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Sample Schedules: Management Specialization

Sample Schedules for Ph.D. Students: Organizational Behavior Specialization

Each student is required to complete 60 credits of Graduate work. For students with a Masters degree transfer credits can be provided. For students who do not have a Masters degree and are unable to obtain transfer credits, selected MBA classes can be taken to earn an en-route MBA.

Below is a sample outline for full-time students to complete the PhD program over three years, or six semesters (not including dissertation requirements). Courses offered vary by semester. Students meet with their academic area coordinator to discuss their course schedules.

 

Special topics seminars vary. Samples include:

Special Topics in Management: Dynamics of Competition, Industry Structure and Corporate Strategy – Prakash Sethi

The primary focus of this seminar is to develop an understanding, amongst the students, of a company’s external competitive environment, which largely determines the constraints and opportunities to develop a viable corporate strategy. These external competitive factors include, among others,

  • A definition of relevant markets, i.e., international, regional and national; emerging economies, high growth economies, and mature economies;
  • Industry structure, concentration within the industry, and intensity of competition within and between industries;
  • Regulatory environment (national – host country and home country, regional and global – that defines the parameters within which industry members compete with each other;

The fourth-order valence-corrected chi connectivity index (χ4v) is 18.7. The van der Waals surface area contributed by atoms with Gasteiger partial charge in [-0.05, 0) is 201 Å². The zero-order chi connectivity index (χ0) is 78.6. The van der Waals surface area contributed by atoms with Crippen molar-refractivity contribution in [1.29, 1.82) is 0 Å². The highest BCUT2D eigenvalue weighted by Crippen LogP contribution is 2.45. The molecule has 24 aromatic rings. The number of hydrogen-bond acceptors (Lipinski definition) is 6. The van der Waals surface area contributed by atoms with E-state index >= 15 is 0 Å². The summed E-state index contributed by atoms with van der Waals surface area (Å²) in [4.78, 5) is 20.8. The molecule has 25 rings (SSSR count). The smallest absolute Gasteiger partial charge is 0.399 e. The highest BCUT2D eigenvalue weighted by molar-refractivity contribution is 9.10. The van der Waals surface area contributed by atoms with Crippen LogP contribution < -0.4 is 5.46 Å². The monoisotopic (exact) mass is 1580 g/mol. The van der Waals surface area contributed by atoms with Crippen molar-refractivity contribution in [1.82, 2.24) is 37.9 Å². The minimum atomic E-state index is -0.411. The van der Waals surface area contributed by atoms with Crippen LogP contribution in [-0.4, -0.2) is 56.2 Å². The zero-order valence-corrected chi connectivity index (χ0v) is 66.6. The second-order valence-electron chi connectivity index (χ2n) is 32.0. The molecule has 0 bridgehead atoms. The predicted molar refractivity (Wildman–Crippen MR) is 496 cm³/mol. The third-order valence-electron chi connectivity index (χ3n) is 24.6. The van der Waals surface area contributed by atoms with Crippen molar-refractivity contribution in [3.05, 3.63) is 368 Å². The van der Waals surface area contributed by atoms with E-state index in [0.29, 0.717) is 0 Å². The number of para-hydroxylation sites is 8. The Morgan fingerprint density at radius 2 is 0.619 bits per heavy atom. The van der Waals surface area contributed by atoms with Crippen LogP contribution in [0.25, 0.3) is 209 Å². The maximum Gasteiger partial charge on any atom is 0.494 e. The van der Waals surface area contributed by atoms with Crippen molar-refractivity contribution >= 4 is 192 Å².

• The nature of risk – financial, environmental, and socio-political – that would impact industry members’ cost of capital, risk adjusted profitability, and ability to conduct business operations in the most efficient and cost effective manner.


Special Topics in Management: Personality in Organizations – Stephan Dilchert

The influence of personality variables on work attitudes and behaviors has been well established empirically. In applied organizational settings, measurement of personality is becoming more prevalent than ever. Frameworks informed by personality traits provide an important avenue for understanding, explaining, and predicting individual and team behaviors. In this seminar, we start out by learning about prevalent personality theories and the basics of reliable personality measurement. We then discuss issues of validity – construct-validity (convergent and divergent) and criterion-related validity for a variety of criteria. Finally, we address concerns about social desirability, utility, cross-cultural applications, and the potential adverse impact of personality measures at work.

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